Among the Walbiri, special women's designs are called yawalyu. Although the patterns may refer to an ancestor common to both men and women, the designs themselves are given to individual women in dreams. All the family members who share one camp and sleep together are thought to share the same dream. Although the woman who dreams the new design owns it, she shares it with her husband's other wives and additional women in the family (such as brother's wives and husband's sisters) and she is also expected to share the knowledge with her husband. Yawalyu designs may be seen by older married men and by young children. Although often denigrated somewhat by the men as being not very  'important', not 'big business', the women's designs in central Australia form a parallel stream of art, with specifically female preoccupations in terms of function and purpose. As with the men, only the shoulders, breasts, upper arms and thighs are painted. Headbands, sometimes made of seed, may be worn, as well as other body decorations. The women carry boards in dances, but the body is the main means of visual communication. Generally sisters-in-law are expected to paint each other, although this varies according to expediency and often no strict kinship rules are applied. Although the designs may represent food and other aspects of the women's role in traditional society, they are by extension associated with the renewal of life, the continuation of the species and in particular an increase in female sexuality. Designs emphasise the breasts, making them visually large and swelling them as though they are producing milk. The purpose of some ceremonies and designs and dances is to bring men, either lovers or husbands, into the aura of the women, to make the women attractive and to increase sexual desire. The paintings encourage conception during intercourse as well, and often young girls' breasts are painted when they are first married ('to make the milk come').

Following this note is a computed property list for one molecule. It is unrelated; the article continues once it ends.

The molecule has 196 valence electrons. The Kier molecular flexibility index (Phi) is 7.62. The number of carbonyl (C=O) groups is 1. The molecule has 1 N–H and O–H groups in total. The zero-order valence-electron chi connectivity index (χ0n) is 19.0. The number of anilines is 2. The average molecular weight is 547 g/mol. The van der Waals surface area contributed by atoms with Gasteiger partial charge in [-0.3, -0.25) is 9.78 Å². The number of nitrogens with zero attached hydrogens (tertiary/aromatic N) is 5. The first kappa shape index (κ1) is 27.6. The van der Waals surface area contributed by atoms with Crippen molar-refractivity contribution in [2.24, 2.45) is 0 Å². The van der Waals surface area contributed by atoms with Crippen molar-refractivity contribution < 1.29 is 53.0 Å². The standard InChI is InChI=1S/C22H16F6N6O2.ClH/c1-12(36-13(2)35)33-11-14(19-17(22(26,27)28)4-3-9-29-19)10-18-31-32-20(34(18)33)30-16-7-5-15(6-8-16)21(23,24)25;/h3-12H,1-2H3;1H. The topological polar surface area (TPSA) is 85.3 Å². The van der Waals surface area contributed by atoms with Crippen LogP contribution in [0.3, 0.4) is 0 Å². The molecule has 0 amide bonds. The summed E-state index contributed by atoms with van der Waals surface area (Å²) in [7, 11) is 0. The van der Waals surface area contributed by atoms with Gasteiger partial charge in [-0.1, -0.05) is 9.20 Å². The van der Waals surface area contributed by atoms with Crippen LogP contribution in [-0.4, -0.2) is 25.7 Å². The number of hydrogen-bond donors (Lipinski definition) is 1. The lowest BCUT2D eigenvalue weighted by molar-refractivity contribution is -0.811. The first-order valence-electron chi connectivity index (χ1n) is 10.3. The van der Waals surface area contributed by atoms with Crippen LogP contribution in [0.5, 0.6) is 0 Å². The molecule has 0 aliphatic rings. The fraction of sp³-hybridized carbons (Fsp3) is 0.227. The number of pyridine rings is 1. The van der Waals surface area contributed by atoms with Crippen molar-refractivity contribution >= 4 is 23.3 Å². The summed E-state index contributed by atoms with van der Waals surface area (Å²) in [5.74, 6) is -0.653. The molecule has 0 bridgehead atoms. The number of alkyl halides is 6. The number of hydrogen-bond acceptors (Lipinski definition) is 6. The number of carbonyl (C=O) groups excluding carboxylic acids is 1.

During Pitjantjatjara women's ceremonies, rhythmic dances are performed on a ground away from the main camp. At one ceremony held at Mimili in the early 1970s, the women alone gathered, together with some children. They danced singly or in small groups with one acting the central role. The paintings were similar to those of the northern desert women. A digging stick was used by the main dancer, who enjoyed herself and greatly amused the gathering by making sexual gestures with it. Women's gatherings such as this are generally connected with a great sense of fun, although the content may concern ancestral characters. Women also conduct ceremonies as an adjunct to men's initiation rituals. These trace the travels of female ancestors who figure in the mythology of the surrounding land.